Other dried plants could also be analyzed using the same eDNA methods from this study. Krehenwinkel is particularly interested in extracting arthropod electronic DNA from dried plants that were collected decades ago and carefully stored in museum collections. These eDNA results can then be compared to those of modern plants from the same places to see which arthropod species have come and gone.

As Krehenwinkel envisions, these comparisons of old and new plant samples will provide a way to “go back in time and understand how communities have changed.” This historical lens could be useful for insect conservation efforts, especially in light of recently documented insect declines. While scientists know that many insects are endangered due to threats such as climate change and habitat degradation, they struggle to quantify the extent of these losses.

Julie Lockwood, an ecologist at Rutgers University who was not involved in this study, points out that comparisons of eDNA from old and new plant material could also help scientists discover when an insect species was introduced to the first time, deliberately or not, in a new area. . “The question is often when did this species first appear?” she explains: “We don’t know. We get the first recordings: the first time someone saw them. But it can take decades after they arrive.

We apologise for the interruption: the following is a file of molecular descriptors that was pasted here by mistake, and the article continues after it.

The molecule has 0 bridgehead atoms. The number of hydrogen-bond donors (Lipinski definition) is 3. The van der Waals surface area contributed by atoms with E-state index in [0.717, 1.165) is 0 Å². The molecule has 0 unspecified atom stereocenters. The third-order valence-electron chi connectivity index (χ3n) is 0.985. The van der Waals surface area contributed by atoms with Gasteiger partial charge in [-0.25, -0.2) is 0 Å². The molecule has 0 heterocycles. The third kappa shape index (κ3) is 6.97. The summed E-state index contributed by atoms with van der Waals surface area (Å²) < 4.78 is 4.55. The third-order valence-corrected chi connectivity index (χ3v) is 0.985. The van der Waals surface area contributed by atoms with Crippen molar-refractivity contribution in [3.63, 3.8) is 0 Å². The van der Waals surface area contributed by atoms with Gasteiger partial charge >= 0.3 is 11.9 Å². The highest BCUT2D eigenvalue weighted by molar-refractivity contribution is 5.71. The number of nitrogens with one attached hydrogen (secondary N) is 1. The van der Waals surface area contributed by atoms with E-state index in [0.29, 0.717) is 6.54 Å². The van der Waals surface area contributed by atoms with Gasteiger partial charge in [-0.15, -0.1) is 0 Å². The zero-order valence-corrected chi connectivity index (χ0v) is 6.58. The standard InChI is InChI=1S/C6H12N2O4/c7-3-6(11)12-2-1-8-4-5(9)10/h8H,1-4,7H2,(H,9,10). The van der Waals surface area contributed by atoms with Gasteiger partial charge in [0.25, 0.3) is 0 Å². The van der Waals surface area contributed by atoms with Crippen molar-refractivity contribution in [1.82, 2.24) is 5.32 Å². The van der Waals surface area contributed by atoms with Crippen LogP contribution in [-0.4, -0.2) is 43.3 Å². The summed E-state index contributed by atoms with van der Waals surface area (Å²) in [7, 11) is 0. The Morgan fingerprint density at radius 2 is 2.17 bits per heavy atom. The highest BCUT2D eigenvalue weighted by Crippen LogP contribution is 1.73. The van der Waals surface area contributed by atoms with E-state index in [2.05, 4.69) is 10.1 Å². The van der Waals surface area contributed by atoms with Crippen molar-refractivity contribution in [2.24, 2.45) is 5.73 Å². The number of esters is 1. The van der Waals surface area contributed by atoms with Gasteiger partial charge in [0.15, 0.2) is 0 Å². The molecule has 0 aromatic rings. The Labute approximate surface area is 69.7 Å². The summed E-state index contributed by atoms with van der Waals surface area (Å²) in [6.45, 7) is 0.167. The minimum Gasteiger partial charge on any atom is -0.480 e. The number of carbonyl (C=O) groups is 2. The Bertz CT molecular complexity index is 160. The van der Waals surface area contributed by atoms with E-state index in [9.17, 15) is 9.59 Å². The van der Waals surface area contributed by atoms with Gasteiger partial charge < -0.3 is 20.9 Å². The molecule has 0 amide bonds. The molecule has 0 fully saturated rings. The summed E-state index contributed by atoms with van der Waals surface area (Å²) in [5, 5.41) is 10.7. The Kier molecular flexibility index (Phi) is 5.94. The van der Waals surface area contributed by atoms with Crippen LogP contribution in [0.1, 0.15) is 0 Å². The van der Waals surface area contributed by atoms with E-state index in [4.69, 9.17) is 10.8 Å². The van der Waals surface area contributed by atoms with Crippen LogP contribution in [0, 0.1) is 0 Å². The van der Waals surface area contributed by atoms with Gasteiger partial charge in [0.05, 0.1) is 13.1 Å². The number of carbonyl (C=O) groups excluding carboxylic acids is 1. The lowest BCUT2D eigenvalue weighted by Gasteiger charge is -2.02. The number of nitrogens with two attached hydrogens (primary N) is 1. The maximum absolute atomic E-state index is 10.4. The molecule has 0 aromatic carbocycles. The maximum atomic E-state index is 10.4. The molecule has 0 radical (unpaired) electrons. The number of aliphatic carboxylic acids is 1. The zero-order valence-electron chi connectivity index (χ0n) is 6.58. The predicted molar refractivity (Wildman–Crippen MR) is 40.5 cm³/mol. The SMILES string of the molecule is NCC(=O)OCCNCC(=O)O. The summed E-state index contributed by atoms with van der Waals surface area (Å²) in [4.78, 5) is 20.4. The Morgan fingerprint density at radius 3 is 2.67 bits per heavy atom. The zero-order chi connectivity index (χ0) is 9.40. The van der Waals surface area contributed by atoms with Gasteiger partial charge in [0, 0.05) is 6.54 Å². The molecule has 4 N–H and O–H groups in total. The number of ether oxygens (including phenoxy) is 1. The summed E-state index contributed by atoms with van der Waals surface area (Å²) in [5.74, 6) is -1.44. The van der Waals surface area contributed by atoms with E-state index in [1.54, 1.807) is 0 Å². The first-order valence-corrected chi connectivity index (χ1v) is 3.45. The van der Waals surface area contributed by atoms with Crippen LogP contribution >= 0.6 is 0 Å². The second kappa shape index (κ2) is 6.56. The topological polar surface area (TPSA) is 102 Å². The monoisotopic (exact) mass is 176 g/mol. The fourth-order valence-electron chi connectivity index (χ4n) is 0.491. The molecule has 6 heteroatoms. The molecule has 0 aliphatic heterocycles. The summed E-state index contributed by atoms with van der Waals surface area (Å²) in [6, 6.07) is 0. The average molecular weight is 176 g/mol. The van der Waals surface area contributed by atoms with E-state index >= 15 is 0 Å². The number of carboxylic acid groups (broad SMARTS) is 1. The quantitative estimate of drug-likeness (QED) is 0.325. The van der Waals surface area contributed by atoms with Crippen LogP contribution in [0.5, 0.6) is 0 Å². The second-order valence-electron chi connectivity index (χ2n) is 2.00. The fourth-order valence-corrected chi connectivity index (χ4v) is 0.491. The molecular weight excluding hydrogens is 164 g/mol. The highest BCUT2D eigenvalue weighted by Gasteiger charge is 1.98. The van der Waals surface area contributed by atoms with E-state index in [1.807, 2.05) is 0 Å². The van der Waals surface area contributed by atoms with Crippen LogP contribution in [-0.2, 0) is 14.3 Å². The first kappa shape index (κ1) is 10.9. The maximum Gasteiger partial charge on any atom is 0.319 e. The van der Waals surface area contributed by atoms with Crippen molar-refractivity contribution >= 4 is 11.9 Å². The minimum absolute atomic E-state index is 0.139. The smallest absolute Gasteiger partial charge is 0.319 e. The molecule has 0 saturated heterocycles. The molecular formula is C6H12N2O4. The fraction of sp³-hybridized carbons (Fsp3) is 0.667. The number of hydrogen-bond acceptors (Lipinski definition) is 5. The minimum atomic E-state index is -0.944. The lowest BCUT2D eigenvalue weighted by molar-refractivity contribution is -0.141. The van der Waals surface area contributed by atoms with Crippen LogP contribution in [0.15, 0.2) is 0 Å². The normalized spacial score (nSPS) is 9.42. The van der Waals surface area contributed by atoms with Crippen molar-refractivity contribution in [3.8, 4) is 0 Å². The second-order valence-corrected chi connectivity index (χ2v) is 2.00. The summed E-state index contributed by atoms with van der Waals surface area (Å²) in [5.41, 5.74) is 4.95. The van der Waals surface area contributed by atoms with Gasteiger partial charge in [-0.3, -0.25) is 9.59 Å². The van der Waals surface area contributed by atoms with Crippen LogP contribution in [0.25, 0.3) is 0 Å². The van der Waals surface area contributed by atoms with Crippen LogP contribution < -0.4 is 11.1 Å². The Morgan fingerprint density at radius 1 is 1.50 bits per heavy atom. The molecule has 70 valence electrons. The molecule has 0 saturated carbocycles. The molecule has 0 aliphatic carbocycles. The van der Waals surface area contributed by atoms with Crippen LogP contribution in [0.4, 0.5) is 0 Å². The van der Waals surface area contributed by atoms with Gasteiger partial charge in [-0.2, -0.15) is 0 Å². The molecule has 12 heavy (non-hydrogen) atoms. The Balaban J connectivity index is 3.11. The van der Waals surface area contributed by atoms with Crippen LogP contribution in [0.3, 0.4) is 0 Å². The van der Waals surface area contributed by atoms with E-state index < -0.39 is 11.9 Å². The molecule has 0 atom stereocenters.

Krehenwinkel’s team also wants to use their methods to engage children in ecology and conservation by providing a hands-on way to contribute to ongoing research. While the actual molecular analysis requires expensive high-tech equipment, collecting and drying plants is easy to do at home. Krehenwinkel explains that with just an envelope, a Ziploc bag, and a few sachets of silica — like the ones that come in pill bottles to absorb moisture — kids can quickly collect and dry the plants for use in future research on eDNA.

“You just give a little plant-collecting kit to a child, and then they can collect flowers, and basically we can process those flowers and reconstruct those interactions,” Krehenwinkel says. He adds that he hopes “that with these community science projects, we will be able to obtain large-scale information on plant-insect interactions”.